House of Dancing Water+ Back

(Last updated: November 1, 2015)


The City of Dreams House of Dancing Water performance is easily the biggest show in town.  Wildly successful with Chinese audiences, the theatre has been selling out ever since it opened in September 2010.  They had their 1000th show two years ago on February 22, 2013, with one of the spectators being Hong Kong celebrity Angelababy.  My friend actually taught her English about a year ago, and I would like to personally extend my invitation to Angelababy to be a Maven of Macau model or to visit the city anytime she wants with me so we can take pictures and party.  Angelababy, how about it? 


performers dangling from the rafters at the House of Dancing Water


Anyway, getting back to the House of Dancing water.  I saw it and didn't like it very much because I had no idea what was going on.  To me, there was no story, only an endless repetition of different scenes and stunts.  While I was utterly lost through all of the 90 minute performance, and couldn’t wait for it to end, don't let dissuade you!  There is literally nothing else going on in Macau entertainment wise, making the House of Dancing Water a must see by default.  If you lower your expectations and go in knowing it’s more like a circus performance, then you should be sufficiently entertained.  Simply put, story or no story, the House of Dancing Water is still one hell of a grand scale extravaganza.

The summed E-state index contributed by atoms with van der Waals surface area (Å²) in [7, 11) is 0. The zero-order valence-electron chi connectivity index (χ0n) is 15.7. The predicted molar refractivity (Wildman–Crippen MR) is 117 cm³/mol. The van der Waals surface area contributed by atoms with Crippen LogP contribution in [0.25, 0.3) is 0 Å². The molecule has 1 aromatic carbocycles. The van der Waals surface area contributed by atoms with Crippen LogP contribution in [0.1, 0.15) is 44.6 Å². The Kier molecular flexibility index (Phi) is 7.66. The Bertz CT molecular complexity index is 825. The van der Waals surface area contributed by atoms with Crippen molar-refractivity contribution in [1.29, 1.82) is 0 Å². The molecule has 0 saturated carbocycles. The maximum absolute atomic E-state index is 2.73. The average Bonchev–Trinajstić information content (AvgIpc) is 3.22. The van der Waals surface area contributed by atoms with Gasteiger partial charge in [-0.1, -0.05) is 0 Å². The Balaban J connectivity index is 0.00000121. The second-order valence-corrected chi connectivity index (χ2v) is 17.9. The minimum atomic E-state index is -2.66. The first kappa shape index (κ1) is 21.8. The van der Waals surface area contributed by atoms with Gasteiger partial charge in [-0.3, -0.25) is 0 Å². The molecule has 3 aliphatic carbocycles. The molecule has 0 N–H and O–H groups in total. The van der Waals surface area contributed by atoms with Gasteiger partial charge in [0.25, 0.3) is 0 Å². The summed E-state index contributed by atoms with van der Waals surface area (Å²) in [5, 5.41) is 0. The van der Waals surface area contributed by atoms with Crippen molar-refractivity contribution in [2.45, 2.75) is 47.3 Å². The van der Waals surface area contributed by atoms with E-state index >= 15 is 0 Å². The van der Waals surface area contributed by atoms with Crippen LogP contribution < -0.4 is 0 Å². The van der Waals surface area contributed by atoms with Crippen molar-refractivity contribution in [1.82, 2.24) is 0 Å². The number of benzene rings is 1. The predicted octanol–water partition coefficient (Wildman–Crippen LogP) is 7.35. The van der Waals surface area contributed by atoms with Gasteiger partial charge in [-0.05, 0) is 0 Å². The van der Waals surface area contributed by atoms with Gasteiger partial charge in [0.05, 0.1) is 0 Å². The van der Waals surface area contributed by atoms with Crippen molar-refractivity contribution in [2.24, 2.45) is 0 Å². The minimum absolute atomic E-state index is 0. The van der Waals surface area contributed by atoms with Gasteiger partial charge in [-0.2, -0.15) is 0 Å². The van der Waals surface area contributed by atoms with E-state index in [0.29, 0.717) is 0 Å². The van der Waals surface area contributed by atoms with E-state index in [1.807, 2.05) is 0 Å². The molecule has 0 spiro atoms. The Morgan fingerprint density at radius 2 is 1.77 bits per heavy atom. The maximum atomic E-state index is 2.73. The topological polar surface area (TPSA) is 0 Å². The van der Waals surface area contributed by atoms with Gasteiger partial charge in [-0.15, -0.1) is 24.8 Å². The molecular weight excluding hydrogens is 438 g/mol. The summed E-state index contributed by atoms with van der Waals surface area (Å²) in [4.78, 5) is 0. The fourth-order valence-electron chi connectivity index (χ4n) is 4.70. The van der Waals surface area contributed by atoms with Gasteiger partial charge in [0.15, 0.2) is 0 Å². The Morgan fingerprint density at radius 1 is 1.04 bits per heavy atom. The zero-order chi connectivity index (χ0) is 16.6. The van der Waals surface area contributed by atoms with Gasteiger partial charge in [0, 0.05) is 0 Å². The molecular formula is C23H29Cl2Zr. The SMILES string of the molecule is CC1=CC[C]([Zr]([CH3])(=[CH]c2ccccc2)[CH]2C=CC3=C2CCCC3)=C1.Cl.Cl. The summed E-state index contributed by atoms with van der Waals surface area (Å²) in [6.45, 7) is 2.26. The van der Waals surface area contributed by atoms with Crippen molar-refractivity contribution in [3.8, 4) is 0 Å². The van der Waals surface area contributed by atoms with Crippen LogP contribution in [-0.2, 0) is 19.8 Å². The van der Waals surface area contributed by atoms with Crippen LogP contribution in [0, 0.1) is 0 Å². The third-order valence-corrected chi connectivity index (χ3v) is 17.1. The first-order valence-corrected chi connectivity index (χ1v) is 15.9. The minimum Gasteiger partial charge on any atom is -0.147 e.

performers diving off of ship sails at the House of Dancing Water performers dancing around a pavilion at the House of Dancing Water performers zooming down from the rafters at the House of Dancing Water performers falling from the rafters at the House of Dancing Water


First, as I’ve said, the stunts are absolutely amazing and worth the price of admission alone.  You had people zooming down from the rafters, diving from the sails of ships, flying across the stage on huge swings and of course, motorcyclists flipping over in mid air while others flew across the stage while only holding onto their handlebars....  I mean, it was some really amazing stuff.  Second, when the performance slowed down and turned more artistic, in the way of mime or complex choreographed dancing sequences, the show didn't let up either.  Not only were the actors spot on, but there was excellent use of sound, lighting, and colour to back them up.  From start to finish, the House of Dancing Water was a very impressive visual spectacle.


performer holding a light sword at the House of Dancing Water performers rotating 360 degrees on slides at the House of Dancing Water solo female performer onstage at the House of Dancing Water


The House of Dancing Water has two performance times, an early show at 5 pm and a later one at 8 pm, and is dark on Tuesdays and Wednesdays.  Adult tickets range from $580 to $1480, with children and senior's tickets slightly cheaper.  The next time I go I think I'll buy the ones for $580, since I don't think there's a bad seat in the house.  Although I think my foreign friends should temper their expectations for what they'll see, my Chinese friends won't have any need to do so.  The show sells out almost every night for a reason, and it's because mainland spectators love it.  While it's probably true they could have done a better job getting the story across, the House of Dancing Water is still worth checking out for its amazing stunts, vibrant presentation and special effects.  While you may not know exactly why you're seeing something, you will be seeing something spectacular and magnificent.  And for a lot of people, that's more than good enough.  


female perfomer in the spotlight surrounded by dancers at the House of Dancing Water motorcyclist holding on to his handlebars at the House of Dancing Water motorcyclist rotating 360 degrees in the air at the House of Dancing Water